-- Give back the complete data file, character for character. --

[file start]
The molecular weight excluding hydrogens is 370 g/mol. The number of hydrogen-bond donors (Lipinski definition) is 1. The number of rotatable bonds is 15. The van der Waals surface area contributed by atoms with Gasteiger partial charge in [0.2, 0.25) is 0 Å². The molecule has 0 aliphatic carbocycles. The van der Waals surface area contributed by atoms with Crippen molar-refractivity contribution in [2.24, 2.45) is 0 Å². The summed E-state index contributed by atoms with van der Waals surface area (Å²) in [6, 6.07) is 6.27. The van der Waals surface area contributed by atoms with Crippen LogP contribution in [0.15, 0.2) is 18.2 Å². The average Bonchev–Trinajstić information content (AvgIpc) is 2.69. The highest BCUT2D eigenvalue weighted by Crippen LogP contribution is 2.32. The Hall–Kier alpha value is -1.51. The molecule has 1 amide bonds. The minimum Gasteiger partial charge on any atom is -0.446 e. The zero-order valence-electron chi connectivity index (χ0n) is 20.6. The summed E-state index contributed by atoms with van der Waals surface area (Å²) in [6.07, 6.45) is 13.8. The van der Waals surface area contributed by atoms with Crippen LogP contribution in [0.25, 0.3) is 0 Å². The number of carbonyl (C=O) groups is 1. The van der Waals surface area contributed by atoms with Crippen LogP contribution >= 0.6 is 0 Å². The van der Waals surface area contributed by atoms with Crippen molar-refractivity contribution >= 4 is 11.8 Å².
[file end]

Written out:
The molecular weight excluding hydrogens is 370 g/mol. The number of hydrogen-bond donors (Lipinski definition) is 1. The number of rotatable bonds is 15. The van der Waals surface area contributed by atoms with Gasteiger partial charge in [0.2, 0.25) is 0 Å². The molecule has 0 aliphatic carbocycles. The van der Waals surface area contributed by atoms with Crippen molar-refractivity contribution in [2.24, 2.45) is 0 Å². The summed E-state index contributed by atoms with van der Waals surface area (Å²) in [6, 6.07) is 6.27. The van der Waals surface area contributed by atoms with Crippen LogP contribution in [0.15, 0.2) is 18.2 Å². The average Bonchev–Trinajstić information content (AvgIpc) is 2.69. The highest BCUT2D eigenvalue weighted by Crippen LogP contribution is 2.32. The Hall–Kier alpha value is -1.51. The molecule has 1 amide bonds. The minimum Gasteiger partial charge on any atom is -0.446 e. The zero-order valence-electron chi connectivity index (χ0n) is 20.6. The summed E-state index contributed by atoms with van der Waals surface area (Å²) in [6.07, 6.45) is 13.8. The van der Waals surface area contributed by atoms with Crippen LogP contribution in [0.25, 0.3) is 0 Å². The number of carbonyl (C=O) groups is 1. The van der Waals surface area contributed by atoms with Crippen LogP contribution >= 0.6 is 0 Å². The van der Waals surface area contributed by atoms with Crippen molar-refractivity contribution >= 4 is 11.8 Å².